Analysis of cost per part-in terms of material, setup, process, and tooling-can be done in Boothroyd Dewhurst's DFM Concurrent Costing software.

Invention Machine also develops Knowledgist, which offers many of the same features as CoBrain, and performs a competitive analysis of patents owned by other companies or individuals. Features of the software include the ability to locate potential new markets for your technology and to perform an invention novelty test. This test helps companies determine whether or not they should develop or purchase new technologies.

After you learn that your design has not infringed on any existing patents and find out which existing technologies you can use, design for manufacturability and assembly (DFM/A) evaluations can commence. The purpose here is to determine if there are more cost-effective ways to build and assemble the components of your design, by rethinking factors such as the materials, manufacturing process, connections, and so forth. For instance, your design may consist of a multi-piece sheet-metal part. An evaluation may show that by bending a single piece rather than joining multiple pieces, you can produce a part that is slightly more expensive in terms of materials, but far less costly overall because of a savings in assembly labor. Alternately, if the part has to be made of separate pieces, perhaps snap fits can be used in place of traditional fasteners.
Advanced analysis is available in the DFM Injection Molding module.

These are areas of expertise that Boothroyd Dewhurst has built into two of its programs: DFM Concurrent Costing and Design for Assembly. Both are used early in the design process to help the engineer make smart decisions that will have major effects downstream.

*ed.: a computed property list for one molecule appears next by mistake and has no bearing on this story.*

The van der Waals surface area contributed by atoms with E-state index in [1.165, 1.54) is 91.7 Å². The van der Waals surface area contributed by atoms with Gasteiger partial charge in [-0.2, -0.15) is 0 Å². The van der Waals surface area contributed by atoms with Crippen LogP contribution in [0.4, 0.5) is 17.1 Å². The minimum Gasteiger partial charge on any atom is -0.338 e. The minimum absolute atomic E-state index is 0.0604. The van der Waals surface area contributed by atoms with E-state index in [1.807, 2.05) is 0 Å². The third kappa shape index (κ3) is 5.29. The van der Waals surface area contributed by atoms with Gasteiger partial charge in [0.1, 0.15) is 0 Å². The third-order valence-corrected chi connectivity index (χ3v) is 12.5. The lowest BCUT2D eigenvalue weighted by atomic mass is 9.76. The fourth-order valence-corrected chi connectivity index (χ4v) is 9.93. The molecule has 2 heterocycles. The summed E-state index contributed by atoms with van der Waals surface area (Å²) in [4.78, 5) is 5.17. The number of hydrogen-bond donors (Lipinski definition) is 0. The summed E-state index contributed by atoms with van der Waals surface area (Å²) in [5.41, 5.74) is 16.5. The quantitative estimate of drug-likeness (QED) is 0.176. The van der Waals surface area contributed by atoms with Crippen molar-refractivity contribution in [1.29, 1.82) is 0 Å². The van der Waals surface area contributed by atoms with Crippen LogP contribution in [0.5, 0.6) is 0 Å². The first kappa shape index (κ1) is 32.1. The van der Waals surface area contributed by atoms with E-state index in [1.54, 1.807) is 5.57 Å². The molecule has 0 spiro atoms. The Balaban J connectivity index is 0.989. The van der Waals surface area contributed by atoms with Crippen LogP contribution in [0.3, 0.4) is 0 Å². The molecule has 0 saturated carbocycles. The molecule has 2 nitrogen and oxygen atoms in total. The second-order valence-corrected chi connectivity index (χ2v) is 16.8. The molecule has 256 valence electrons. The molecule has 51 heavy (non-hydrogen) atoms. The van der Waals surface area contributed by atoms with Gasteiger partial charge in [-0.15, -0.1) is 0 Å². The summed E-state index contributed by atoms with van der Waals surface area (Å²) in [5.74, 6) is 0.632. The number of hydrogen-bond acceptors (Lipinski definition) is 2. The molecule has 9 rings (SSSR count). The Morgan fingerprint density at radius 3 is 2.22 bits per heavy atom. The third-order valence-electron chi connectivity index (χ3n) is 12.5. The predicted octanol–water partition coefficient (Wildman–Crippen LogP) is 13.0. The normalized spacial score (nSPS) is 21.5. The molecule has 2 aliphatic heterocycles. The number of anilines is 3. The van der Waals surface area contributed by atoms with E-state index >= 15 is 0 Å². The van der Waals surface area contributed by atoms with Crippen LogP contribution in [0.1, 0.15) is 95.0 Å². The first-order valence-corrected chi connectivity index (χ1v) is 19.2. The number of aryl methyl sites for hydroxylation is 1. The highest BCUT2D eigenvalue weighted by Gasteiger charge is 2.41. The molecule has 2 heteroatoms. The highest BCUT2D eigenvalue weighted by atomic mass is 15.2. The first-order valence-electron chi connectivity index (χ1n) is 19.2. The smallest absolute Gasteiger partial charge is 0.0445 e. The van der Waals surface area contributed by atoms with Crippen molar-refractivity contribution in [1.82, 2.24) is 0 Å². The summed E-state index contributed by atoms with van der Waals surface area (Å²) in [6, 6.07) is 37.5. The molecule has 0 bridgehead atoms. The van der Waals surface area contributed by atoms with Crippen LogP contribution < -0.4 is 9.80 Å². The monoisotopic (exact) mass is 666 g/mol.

Part of the Concurrent Costing package are three modules called DFM Machining, DFM Sheet Metalworking, and DFM Injection Molding. For designers and engineers who have limited machining knowledge, DFM Machining provides a visual library of machining processes, allowing users to estimate the machining cost of a part. The DFM Sheet Metal-working and DFM Injection Molding modules estimate the costs of making a component considering the relevant manufacturing processes.

Boothroyd Dewhurst also provides software for two relatives of DFM/A, known as Design for Service (DFS) and Design for Environment (DFE). Even though a product may be easy to assemble, it may not be easy to service. With that in mind, the DFS module generates a report that points out areas that should be examined for service improvement. DFE simulates the disassembly of products when their usefulness has expired and reports on the associated cost and environmental aspects of dismantling a design.
One of the mechanical designer's most frequently referenced manuals, the Machinery's Handbook, can be accessed from SolidWorks 2000.